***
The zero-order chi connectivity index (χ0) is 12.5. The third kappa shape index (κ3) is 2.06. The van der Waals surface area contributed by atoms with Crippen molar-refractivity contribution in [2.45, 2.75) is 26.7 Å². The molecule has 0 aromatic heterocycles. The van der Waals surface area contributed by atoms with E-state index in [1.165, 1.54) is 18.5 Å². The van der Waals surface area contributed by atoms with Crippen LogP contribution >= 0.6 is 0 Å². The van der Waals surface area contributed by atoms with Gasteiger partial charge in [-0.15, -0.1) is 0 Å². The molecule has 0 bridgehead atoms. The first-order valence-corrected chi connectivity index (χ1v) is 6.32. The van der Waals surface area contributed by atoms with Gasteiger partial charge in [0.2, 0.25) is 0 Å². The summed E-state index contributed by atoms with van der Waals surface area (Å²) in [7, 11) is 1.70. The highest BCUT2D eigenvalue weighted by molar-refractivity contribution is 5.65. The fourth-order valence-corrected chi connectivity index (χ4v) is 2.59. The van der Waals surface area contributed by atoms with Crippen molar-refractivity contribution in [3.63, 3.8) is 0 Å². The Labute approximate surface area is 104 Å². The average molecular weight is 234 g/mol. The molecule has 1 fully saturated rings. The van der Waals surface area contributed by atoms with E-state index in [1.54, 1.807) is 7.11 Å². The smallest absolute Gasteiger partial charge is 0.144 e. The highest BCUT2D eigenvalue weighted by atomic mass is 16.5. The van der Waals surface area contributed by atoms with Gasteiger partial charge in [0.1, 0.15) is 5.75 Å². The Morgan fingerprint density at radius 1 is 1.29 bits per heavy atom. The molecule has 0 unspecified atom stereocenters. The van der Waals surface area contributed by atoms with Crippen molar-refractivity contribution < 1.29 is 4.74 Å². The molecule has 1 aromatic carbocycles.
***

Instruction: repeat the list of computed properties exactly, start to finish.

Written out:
The zero-order chi connectivity index (χ0) is 12.5. The third kappa shape index (κ3) is 2.06. The van der Waals surface area contributed by atoms with Crippen molar-refractivity contribution in [2.45, 2.75) is 26.7 Å². The molecule has 0 aromatic heterocycles. The van der Waals surface area contributed by atoms with E-state index in [1.165, 1.54) is 18.5 Å². The van der Waals surface area contributed by atoms with Crippen LogP contribution >= 0.6 is 0 Å². The van der Waals surface area contributed by atoms with Gasteiger partial charge in [-0.15, -0.1) is 0 Å². The molecule has 0 bridgehead atoms. The first-order valence-corrected chi connectivity index (χ1v) is 6.32. The van der Waals surface area contributed by atoms with Gasteiger partial charge in [0.2, 0.25) is 0 Å². The summed E-state index contributed by atoms with van der Waals surface area (Å²) in [7, 11) is 1.70. The highest BCUT2D eigenvalue weighted by molar-refractivity contribution is 5.65. The fourth-order valence-corrected chi connectivity index (χ4v) is 2.59. The van der Waals surface area contributed by atoms with Crippen molar-refractivity contribution in [3.63, 3.8) is 0 Å². The Labute approximate surface area is 104 Å². The average molecular weight is 234 g/mol. The molecule has 1 fully saturated rings. The van der Waals surface area contributed by atoms with E-state index in [1.54, 1.807) is 7.11 Å². The smallest absolute Gasteiger partial charge is 0.144 e. The highest BCUT2D eigenvalue weighted by atomic mass is 16.5. The van der Waals surface area contributed by atoms with Gasteiger partial charge in [0.1, 0.15) is 5.75 Å². The Morgan fingerprint density at radius 1 is 1.29 bits per heavy atom. The molecule has 0 unspecified atom stereocenters. The van der Waals surface area contributed by atoms with Crippen molar-refractivity contribution < 1.29 is 4.74 Å². The molecule has 1 aromatic carbocycles.